Saturday Festival at CT River!

The amazing curator/organizer artist and CFA leader Pam Tatge announces a music and art festival at the Connecticut River in Middletown on Saturday, May 9 from noon to 5 p.m. It’s at Harbor Park, Harbor Drive, in Middletown, and it’s FREE!

Here’s the announcement:

Spend an afternoon at Feet to the Fire: Riverfront Encounter, which will feature live music, visual art installations, a kids’ activity zone, environmental education exhibits, plein air painters, a farmer’s market, a craft fair, and much more to bring you closer to the rich culture, history, and science of the Connecticut River.

The festival celebrates the Connecticut River as a source of cultural inspiration and creativity. Admission to the festival is free to the general public. There will be free parking at the Melilli Plaza Municipal Parking Lot, located on Melilli Plaza between Washington Street and Court Street; and at Arcade Parking Lot, located off of Court Street, in Middletown. The festival will be held rain or shine.

For the full schedule of performances and events, a complete list of activities and participating environmental organizations and craft fair vendors, and a festival map, please click here.

Live music will include performances by roots music singer-songwriter Peter Siegel; the acoustic string band Mattabesett String Collective; acoustic indie rock band Honey and the Sting, featuring Gemma Smith ’13, Melanie Hsu ’13, Skip Robinson, Jessica Best ’14, and Sam Long ’12; the folk Americana group Rani Arbo & daisy mayhem featuring Andrew Kinsey, Anand Nayak ’96, and Scott Kessel ’88 MALS ’92; and the sailor music of The Royal Boys, featuring Geoff Kaufman, Craig Edwards ’83, and Dan Spurr on the Main Stage; the youth circus company Circophany’s Circus by Artfarm and Oddfellows Playhouse Youth Theater; music, yoga, theater, and circus arts with the husband and wife duo Anastasia and Christopher Jankowski; camp singer-songwriter and storyteller Margie Warner; and members of the Middletown High School Band under the direction of Kimberly Everson on the Kid’s Stage.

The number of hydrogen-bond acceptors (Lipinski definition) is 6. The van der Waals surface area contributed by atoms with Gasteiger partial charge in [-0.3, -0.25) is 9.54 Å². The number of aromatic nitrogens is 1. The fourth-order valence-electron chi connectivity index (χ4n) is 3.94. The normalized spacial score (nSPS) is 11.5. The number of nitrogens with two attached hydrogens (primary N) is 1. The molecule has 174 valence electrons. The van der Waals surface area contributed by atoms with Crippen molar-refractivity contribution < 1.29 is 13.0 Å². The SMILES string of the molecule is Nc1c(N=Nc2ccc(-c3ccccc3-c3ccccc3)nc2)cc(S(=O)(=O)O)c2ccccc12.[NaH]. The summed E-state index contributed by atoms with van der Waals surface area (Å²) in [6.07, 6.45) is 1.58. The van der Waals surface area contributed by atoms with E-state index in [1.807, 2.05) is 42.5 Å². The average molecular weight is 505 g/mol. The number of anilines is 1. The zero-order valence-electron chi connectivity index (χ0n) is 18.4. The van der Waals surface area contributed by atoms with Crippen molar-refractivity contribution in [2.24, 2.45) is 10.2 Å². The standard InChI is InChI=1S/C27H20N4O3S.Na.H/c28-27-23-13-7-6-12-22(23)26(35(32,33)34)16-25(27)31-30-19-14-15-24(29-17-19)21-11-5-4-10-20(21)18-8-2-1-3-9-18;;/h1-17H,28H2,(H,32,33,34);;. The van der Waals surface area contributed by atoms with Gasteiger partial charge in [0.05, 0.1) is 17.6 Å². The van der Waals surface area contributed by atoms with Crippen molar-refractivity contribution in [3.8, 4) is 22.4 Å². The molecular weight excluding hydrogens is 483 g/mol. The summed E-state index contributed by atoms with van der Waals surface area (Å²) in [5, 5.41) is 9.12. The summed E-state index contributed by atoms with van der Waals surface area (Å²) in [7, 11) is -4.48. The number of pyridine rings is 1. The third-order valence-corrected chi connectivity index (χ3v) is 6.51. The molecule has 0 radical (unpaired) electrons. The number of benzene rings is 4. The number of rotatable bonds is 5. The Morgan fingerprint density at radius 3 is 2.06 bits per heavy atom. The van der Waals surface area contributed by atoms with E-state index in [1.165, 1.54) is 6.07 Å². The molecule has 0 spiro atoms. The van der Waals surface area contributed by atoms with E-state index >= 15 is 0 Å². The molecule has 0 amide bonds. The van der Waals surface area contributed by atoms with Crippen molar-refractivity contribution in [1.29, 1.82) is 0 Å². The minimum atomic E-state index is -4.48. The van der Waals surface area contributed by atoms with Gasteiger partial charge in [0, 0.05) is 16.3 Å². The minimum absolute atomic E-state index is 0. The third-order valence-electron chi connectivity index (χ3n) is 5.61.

Kids activities designed for all ages to learn more about the Connecticut River will be organized by Kidcity Children’s Museum, Jonah Center for Earth and Art, Wesleyan University’s Rho Epsilon Pi, and the Middletown High School Crew Team.

Other festival events will include artist Anne Cubberly‘s giant “Water” puppet roaming the festival (from noon to 3 p.m.); drawing and painting boat tours on six-person cata-canoes (departing each half hour from noon to 5 p.m., subject to weather conditions) with Sandbox Arts Collective; a drumming circle organized by The Buttonwood Tree Performing Arts & Cultural Center (from 2 p.m. to 4 p.m.); environmental tours with Wesleyan students; a farmer’s market featuring locally grown and made produce, bread, smoothies, and other delicious goods organized by the North End Action Team; plein air painters organized by the Middletown Art Guild; craft vendors; and installations in the pedestrian tunnel, including sounds by Wesleyan University graduate student Cecilia Lopez and her Buenos Aires-based indie pop band Vigilante Margarita, and artwork by Middletown children.

Food trucks and vendors will include Firedog, Jammed 4 Thyme, Mamoun’s Falafel Cart, Mattabesett Canoe Club, NoRA’s Cupcake Company, Pizza to the People, and Spuds Your Way.

The “Feet to the Fire: Riverfront Encounter” festival was inspired by the Connecticut debut performance by The Nile Project at Wesleyan’s Crowell Concert Hall, which took place on April 10, 2015 and featured a dozen musicians performing collaboratively composed songs drawn from the diverse styles and instruments of the countries along the Nile Basin, including Burundi, Egypt, Ethiopia, Kenya, Rwanda, Sudan, and Uganda.

This event is part of Feet to the Fire, a program of Wesleyan’s Creative Campus Initiative. Partners include The Buttonwood Tree Performing Arts & Cultural Center, the City of Middletown, Jonah Center for Earth and Art, Kidcity Children’s Museum, Middlesex Community College, Mattabesett Canoe Club, Middletown Garden Club, Middlesex County Historical Society, Middletown Public Schools, and Oddfellows Playhouse.

Made possible by the State of Connecticut’s Department of Economic and Community Development’s Arts Catalyze Placemaking program, the City of Middletown and the Middletown Commission on the Arts, The Andrew W. Mellon Foundation, and Wesleyan University’s Green Fund.

Here Come the Spring Exhibitions!